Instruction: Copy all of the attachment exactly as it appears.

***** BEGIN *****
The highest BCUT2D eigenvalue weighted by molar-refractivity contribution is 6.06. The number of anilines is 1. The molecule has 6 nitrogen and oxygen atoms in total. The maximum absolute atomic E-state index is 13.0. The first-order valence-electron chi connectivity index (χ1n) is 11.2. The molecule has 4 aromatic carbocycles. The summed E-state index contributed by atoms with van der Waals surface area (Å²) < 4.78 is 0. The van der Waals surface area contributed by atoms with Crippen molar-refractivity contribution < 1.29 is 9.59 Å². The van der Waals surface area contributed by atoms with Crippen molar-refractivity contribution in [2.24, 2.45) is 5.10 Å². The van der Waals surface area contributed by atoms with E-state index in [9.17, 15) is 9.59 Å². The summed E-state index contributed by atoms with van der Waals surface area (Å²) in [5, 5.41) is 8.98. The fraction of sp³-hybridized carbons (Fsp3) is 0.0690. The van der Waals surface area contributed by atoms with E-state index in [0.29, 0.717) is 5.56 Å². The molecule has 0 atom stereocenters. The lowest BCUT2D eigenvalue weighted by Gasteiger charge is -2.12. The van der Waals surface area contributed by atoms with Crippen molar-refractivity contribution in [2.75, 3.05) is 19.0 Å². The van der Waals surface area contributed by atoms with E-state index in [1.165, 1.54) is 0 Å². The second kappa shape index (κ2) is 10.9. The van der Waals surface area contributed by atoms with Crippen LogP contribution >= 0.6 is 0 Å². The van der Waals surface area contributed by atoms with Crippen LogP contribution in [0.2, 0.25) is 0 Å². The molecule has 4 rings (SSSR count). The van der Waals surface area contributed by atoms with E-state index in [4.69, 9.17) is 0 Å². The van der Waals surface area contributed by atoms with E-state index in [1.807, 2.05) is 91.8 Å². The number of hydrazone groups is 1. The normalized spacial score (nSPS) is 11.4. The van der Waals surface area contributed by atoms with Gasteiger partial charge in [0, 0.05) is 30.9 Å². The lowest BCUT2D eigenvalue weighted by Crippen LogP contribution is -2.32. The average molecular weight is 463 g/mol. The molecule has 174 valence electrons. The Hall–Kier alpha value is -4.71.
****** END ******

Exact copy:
The highest BCUT2D eigenvalue weighted by molar-refractivity contribution is 6.06. The number of anilines is 1. The molecule has 6 nitrogen and oxygen atoms in total. The maximum absolute atomic E-state index is 13.0. The first-order valence-electron chi connectivity index (χ1n) is 11.2. The molecule has 4 aromatic carbocycles. The summed E-state index contributed by atoms with van der Waals surface area (Å²) < 4.78 is 0. The van der Waals surface area contributed by atoms with Crippen molar-refractivity contribution < 1.29 is 9.59 Å². The van der Waals surface area contributed by atoms with Crippen molar-refractivity contribution in [2.24, 2.45) is 5.10 Å². The van der Waals surface area contributed by atoms with E-state index in [9.17, 15) is 9.59 Å². The summed E-state index contributed by atoms with van der Waals surface area (Å²) in [5, 5.41) is 8.98. The fraction of sp³-hybridized carbons (Fsp3) is 0.0690. The van der Waals surface area contributed by atoms with E-state index in [0.29, 0.717) is 5.56 Å². The molecule has 0 atom stereocenters. The lowest BCUT2D eigenvalue weighted by Gasteiger charge is -2.12. The van der Waals surface area contributed by atoms with Crippen molar-refractivity contribution in [2.75, 3.05) is 19.0 Å². The van der Waals surface area contributed by atoms with E-state index in [1.165, 1.54) is 0 Å². The second kappa shape index (κ2) is 10.9. The van der Waals surface area contributed by atoms with Crippen LogP contribution >= 0.6 is 0 Å². The van der Waals surface area contributed by atoms with Crippen LogP contribution in [0.2, 0.25) is 0 Å². The molecule has 4 rings (SSSR count). The van der Waals surface area contributed by atoms with E-state index in [4.69, 9.17) is 0 Å². The van der Waals surface area contributed by atoms with E-state index in [1.807, 2.05) is 91.8 Å². The number of hydrazone groups is 1. The normalized spacial score (nSPS) is 11.4. The van der Waals surface area contributed by atoms with Gasteiger partial charge in [0, 0.05) is 30.9 Å². The lowest BCUT2D eigenvalue weighted by Crippen LogP contribution is -2.32. The average molecular weight is 463 g/mol. The molecule has 174 valence electrons. The Hall–Kier alpha value is -4.71.